Housing an ornate turtle
Ornate box turtles thrive in large and properly constructed outdoor enclosures to move around and a high fence to prevent them from climbing and escaping, but it will depend if the climate is suitable. If you can’t keep your turtle outdoors, provide a big indoor terrarium with several hiding places, logs, plunks, and a deep spot for sand or soil for burrowing. Use or peat-based potting compost mixed with sphagnum moss or a thick layer of loose peaty soil for your turtle to burrow. Regularly mist the substrate to keep it damp. Also, ensure there’s a shallow bowl of water for drinking and soaking. Ensure there are both sunny and shady spots where your turtle can go to bask and also cool off.
Light and temperature
You should keep your indoor turtles at optimal temperatures and humidity levels to prevent them from getting eye infections, other diseases, or stop them from eating or becoming weak. Ornate turtles need UVB light to metabolize calcium. For your outdoor turtle, the natural sun will meet this requirement, but for your indoor turtle, a UVB lamp or fluorescent lights will provide enough UVB radiation to reach your turtle and help with vitamin D synthesis, calcium metabolism, and prevent metabolic bone disease.
The daytime temperature should be between 70-90 degrees F., nighttime temperatures between 65-75 degrees F., and the basking area should be between 80-85 degrees F. both warm and cool areas of your indoor enclosure should provide the right temperatures and to avoid overheating, use a thermometer to help you keep an eye on the temperatures in the enclosure.
Ornate box turtles are very sensitive to the wrong environments. They require a high humidity substrate for burrowing and constant access to water for regular drinking and soaking. These box turtles prefer a humidity level of around 40-50%. In the wild, turtles create a humid environment for by digging holes in moist soil so you should provide them with turtle beddings that are about 4 inches deep with regular misting. You mustn’t let your ornate turtle become dehydrated. You should keep the ornate turtle hatchlings in slightly more humid conditions than adults. To prevent them from dehydrating, keep their humidity levels between 60-70%.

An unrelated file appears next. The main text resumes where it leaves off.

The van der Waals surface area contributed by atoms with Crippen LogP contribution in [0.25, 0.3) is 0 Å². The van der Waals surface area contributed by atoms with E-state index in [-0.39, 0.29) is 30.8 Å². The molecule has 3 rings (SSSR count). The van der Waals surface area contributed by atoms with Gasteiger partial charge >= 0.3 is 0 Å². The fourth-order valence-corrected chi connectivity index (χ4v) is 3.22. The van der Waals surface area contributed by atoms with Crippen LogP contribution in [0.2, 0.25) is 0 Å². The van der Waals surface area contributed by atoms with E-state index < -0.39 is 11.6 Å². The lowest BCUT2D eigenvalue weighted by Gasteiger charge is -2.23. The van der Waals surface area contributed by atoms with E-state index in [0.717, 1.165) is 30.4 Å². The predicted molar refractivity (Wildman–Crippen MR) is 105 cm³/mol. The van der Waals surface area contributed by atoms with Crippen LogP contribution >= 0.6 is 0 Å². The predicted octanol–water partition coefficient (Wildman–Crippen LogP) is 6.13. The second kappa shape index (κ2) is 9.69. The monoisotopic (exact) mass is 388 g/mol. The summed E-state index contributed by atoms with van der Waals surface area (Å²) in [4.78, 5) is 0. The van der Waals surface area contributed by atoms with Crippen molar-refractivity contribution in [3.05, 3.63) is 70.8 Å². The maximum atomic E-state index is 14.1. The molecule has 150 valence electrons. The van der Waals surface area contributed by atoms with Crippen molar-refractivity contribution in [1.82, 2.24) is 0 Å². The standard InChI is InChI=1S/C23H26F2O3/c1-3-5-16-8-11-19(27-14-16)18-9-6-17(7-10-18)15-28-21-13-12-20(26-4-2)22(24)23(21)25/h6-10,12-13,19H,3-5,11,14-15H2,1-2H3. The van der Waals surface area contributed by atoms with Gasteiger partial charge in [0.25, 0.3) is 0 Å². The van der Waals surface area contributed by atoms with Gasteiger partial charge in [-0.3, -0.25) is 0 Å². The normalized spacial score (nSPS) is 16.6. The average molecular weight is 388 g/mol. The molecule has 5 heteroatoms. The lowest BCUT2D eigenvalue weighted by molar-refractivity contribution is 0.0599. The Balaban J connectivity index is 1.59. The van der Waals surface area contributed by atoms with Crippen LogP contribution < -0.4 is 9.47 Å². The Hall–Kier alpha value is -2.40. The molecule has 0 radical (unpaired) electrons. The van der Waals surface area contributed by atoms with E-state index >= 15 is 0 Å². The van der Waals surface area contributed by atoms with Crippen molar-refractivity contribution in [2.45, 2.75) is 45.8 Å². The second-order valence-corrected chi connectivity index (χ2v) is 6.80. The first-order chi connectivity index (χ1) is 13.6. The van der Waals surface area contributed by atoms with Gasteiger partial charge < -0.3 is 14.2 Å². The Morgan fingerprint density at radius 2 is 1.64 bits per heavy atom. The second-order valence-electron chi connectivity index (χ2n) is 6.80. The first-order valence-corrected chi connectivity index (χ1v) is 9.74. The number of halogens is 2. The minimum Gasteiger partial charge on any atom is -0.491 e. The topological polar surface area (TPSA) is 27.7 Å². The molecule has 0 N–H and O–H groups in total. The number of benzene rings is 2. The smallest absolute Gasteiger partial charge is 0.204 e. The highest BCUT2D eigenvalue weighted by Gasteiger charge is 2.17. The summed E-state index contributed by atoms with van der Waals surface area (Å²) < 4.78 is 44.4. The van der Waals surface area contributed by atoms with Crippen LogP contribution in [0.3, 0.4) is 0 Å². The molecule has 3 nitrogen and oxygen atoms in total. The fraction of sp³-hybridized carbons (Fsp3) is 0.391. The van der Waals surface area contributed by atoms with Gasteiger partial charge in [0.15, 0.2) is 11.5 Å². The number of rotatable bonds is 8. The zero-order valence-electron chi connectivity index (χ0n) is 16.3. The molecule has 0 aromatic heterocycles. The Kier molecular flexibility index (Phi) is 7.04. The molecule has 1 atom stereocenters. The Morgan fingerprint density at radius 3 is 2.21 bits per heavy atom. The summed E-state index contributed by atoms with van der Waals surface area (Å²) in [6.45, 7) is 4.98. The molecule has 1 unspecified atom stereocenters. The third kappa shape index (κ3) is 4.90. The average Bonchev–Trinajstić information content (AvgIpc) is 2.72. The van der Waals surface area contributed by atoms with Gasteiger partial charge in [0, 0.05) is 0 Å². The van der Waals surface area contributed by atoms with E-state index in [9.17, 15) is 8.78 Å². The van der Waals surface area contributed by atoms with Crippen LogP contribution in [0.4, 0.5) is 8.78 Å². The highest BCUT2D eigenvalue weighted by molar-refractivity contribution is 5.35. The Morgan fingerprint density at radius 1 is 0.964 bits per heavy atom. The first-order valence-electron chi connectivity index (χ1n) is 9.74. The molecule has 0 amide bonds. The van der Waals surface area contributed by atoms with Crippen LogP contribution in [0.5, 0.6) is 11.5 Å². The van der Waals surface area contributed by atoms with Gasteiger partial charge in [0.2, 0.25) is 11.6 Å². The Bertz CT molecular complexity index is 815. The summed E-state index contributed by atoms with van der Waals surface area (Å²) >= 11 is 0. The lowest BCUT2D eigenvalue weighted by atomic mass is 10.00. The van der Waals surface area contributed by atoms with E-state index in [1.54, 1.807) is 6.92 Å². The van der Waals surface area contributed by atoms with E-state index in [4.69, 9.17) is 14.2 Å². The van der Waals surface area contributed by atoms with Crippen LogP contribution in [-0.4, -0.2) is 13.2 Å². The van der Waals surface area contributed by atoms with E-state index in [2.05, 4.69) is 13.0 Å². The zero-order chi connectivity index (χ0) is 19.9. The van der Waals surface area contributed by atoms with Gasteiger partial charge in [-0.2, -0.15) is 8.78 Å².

Behavior and temperament
Most box turtles don’t make good pets for kids because they can be shy and hide in their shells most of the time and don’t like excess handling or petting. The ornate box turtle is a bit perkier and with more personality than the other box turtles. A variety of ornate box turtles raised in captivity can adapt better to handling than the wild ones. Also, the wild turtles caught don’t usually thrive in captivity and often die from the stress. When they feel threatened, box turtles are known to bite, but once they’re comfortable they can be very active and enjoy exploring their environment. The ornate turtle will usually hibernate when it gets cold, but in captivity, this will usually manifest as burrowing.
Once the female lays eggs, it will leave and never return to the hatchlings which means the box turtle hatchlings will have to fight to survive from day one. The hatchlings have a very vulnerable and softshell for the first two years after hatching which makes them easy prey to raptor birds, crows, dogs, and other predators. Most of these hatchlings don’t make it past the first 2 years of their life. However, if they survive, they have a life expectancy of about 40-60 years while some can even live for 100 years. The longevity of the ornate box turtle will largely depend on his diet, cleanliness of his enclosure, habitat, and stress levels. Providing optimal conditions for your ornate turtle will lead to a healthy and long life.